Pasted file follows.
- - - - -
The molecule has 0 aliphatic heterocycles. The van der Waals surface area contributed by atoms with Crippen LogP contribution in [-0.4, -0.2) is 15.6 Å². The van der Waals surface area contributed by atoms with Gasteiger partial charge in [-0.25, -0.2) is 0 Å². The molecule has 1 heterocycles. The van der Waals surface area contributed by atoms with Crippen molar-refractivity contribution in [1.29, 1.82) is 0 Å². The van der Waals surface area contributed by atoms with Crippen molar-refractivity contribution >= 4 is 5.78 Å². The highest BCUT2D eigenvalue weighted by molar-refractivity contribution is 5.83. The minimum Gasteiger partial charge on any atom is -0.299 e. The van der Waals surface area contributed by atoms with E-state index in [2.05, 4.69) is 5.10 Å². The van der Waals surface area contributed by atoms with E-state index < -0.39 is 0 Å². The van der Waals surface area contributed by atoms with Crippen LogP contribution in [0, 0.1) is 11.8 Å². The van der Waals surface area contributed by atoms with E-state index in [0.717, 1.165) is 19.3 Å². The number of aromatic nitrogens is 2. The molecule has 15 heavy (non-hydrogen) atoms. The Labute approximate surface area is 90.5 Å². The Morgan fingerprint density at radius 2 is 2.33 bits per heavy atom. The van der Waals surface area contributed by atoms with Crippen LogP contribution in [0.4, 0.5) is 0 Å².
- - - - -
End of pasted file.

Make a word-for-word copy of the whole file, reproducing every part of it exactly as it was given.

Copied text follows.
The molecule has 0 aliphatic heterocycles. The van der Waals surface area contributed by atoms with Crippen LogP contribution in [-0.4, -0.2) is 15.6 Å². The van der Waals surface area contributed by atoms with Gasteiger partial charge in [-0.25, -0.2) is 0 Å². The molecule has 1 heterocycles. The van der Waals surface area contributed by atoms with Crippen molar-refractivity contribution in [1.29, 1.82) is 0 Å². The van der Waals surface area contributed by atoms with Crippen molar-refractivity contribution >= 4 is 5.78 Å². The highest BCUT2D eigenvalue weighted by molar-refractivity contribution is 5.83. The minimum Gasteiger partial charge on any atom is -0.299 e. The van der Waals surface area contributed by atoms with E-state index in [2.05, 4.69) is 5.10 Å². The van der Waals surface area contributed by atoms with E-state index < -0.39 is 0 Å². The van der Waals surface area contributed by atoms with Crippen LogP contribution in [0, 0.1) is 11.8 Å². The van der Waals surface area contributed by atoms with E-state index in [0.717, 1.165) is 19.3 Å². The number of aromatic nitrogens is 2. The molecule has 15 heavy (non-hydrogen) atoms. The Labute approximate surface area is 90.5 Å². The Morgan fingerprint density at radius 2 is 2.33 bits per heavy atom. The van der Waals surface area contributed by atoms with Crippen LogP contribution in [0.4, 0.5) is 0 Å².